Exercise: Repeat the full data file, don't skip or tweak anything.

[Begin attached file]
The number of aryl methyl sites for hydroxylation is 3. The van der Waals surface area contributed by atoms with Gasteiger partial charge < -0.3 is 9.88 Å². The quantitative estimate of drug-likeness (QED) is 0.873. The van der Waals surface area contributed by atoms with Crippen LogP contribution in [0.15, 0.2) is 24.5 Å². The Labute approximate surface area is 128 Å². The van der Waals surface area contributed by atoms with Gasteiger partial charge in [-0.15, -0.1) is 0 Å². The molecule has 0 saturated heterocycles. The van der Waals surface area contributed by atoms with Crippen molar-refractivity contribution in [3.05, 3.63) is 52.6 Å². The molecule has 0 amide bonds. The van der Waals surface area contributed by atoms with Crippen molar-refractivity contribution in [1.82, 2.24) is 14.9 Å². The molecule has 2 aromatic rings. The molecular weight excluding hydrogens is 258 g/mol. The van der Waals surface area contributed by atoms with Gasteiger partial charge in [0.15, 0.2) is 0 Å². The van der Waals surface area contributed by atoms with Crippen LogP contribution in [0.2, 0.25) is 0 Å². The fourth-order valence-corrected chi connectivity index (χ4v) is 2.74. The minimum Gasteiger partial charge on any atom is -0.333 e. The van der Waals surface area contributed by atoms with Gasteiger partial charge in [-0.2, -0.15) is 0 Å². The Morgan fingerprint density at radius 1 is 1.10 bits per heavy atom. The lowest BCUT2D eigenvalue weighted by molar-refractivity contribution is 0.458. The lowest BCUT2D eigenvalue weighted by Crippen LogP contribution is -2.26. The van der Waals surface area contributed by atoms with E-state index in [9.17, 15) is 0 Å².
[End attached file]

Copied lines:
The number of aryl methyl sites for hydroxylation is 3. The van der Waals surface area contributed by atoms with Gasteiger partial charge < -0.3 is 9.88 Å². The quantitative estimate of drug-likeness (QED) is 0.873. The van der Waals surface area contributed by atoms with Crippen LogP contribution in [0.15, 0.2) is 24.5 Å². The Labute approximate surface area is 128 Å². The van der Waals surface area contributed by atoms with Gasteiger partial charge in [-0.15, -0.1) is 0 Å². The molecule has 0 saturated heterocycles. The van der Waals surface area contributed by atoms with Crippen molar-refractivity contribution in [3.05, 3.63) is 52.6 Å². The molecule has 0 amide bonds. The van der Waals surface area contributed by atoms with Crippen molar-refractivity contribution in [1.82, 2.24) is 14.9 Å². The molecule has 2 aromatic rings. The molecular weight excluding hydrogens is 258 g/mol. The van der Waals surface area contributed by atoms with Gasteiger partial charge in [0.15, 0.2) is 0 Å². The van der Waals surface area contributed by atoms with Crippen LogP contribution in [0.2, 0.25) is 0 Å². The fourth-order valence-corrected chi connectivity index (χ4v) is 2.74. The minimum Gasteiger partial charge on any atom is -0.333 e. The van der Waals surface area contributed by atoms with Gasteiger partial charge in [-0.2, -0.15) is 0 Å². The Morgan fingerprint density at radius 1 is 1.10 bits per heavy atom. The lowest BCUT2D eigenvalue weighted by molar-refractivity contribution is 0.458. The lowest BCUT2D eigenvalue weighted by Crippen LogP contribution is -2.26. The van der Waals surface area contributed by atoms with E-state index in [9.17, 15) is 0 Å².